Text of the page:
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Kenya’s Credit Guarantee Scheme Receives KSh3 billion Seed Capital

David Indeje is Khusoko’s Digital Editor, covering East African markets.
Treasury plans to increase the Credit Guarantee Scheme capital for Micro, Small and Medium Enterprises from KSh4 billion to KSh10 billion.

National  Treasury has allocated KSh3 billion seed capital to operationalize the credit guarantee scheme for small and medium enterprises (SMEs).

Treasury Cabinet Secretary Ukur Yatani said the scheme will enable the provision of affordable credit to SMEs in an efficient and structured manner.

“Despite their important contribution, this sector has continued to face challenges of accessing credit, due to lack of sufficient collateral, high cost of credit, and informal business structure. These challenges have been worsened by the Covid-19 Pandemic,” Yatani said.

“In order to de-risk lending to the Micro, Small Medium Enterprises, I have set aside Sh3.0 billion seed capital to operationalize the Credit Guarantee Scheme,” he said.

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Phyllis Wakiaga, Chief Executive Officer of the Kenya Association of Manufacturers (KAM), says the Credit Guarantee scheme is a welcome move but needs to be beefed up. 

“We have seen the government put up about Ksh 300 billion and Ksh 712 million towards manufacturing SMEs. This is a good start, but it needs to be beefed up because the amount might not be adequate for the number of SMEs that will be suffering this time. We are really really positive that the development finance institution (DFI) and other development partners will be able to put in more funds so that we can have our SMEs cushioned and supported during this time,” said Wakiaga.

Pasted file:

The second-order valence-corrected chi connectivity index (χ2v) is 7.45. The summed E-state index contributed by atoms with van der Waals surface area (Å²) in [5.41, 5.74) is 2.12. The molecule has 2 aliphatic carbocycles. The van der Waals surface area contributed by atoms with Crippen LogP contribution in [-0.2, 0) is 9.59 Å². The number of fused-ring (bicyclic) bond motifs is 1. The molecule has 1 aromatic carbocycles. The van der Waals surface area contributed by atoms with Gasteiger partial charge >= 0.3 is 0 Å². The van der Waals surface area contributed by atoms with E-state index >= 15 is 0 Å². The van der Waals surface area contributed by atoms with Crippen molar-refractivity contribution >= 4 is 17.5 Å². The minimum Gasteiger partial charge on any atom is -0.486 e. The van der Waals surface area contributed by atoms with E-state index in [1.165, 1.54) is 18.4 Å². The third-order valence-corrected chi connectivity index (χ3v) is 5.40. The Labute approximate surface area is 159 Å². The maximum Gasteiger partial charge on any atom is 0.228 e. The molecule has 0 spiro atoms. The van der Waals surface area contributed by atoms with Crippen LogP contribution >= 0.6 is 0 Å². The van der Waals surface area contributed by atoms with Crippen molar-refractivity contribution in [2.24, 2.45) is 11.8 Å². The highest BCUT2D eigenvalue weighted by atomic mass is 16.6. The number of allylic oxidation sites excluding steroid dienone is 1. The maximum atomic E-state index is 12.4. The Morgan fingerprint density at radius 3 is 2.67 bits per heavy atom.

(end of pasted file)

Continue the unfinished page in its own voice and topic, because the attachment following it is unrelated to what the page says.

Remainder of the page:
Wakiaga also noted that the scheme will derisk to the commercial banks which will be an incentive for them to lend more to the sector. 

Kenya Association of Manufacturers (KAM) and  KPMG report on the impact of Covid-19 on manufacturers in Kenya found out that 37 percent of SMEs have scaled-down production. 

On the other hand, 79 percent of surveyed companies are experiencing cash flow constraints, with 86 percent of SMEs facing the same challenge which is affecting their ability to meet tax obligations, pay employees, or pay operating costs.

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In May, Central Bank of Kenya (CBK) Governor Patrick Njoroge said by end of June, small businesses would have collapsed underscoring the urgent need to have the SME credit guarantee scheme in place. He said the “matter is dire.”

“If we don’t have a scheme urgently, the matter will only get worse. That is how critical the SME issue is,” Dr Njoroge Patrick had said.

During its launch, President Uhuru Kenyatta said the scheme is aimed at deepening SMEs’ access to credit without being subjected to complex application procedures and collateral requirements. 

The SME credit guarantee scheme will receive funding from the National Treasury and will repay banks in case SMEs default on their loans.

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David Indeje is Khusoko’s Digital Editor, covering East African markets.

In my role as Community Engagement Editor For Khusoko, I care about our audience. engaging them, getting news delivered to them across a variety of platforms, and expanding the diversity of voices on our website.

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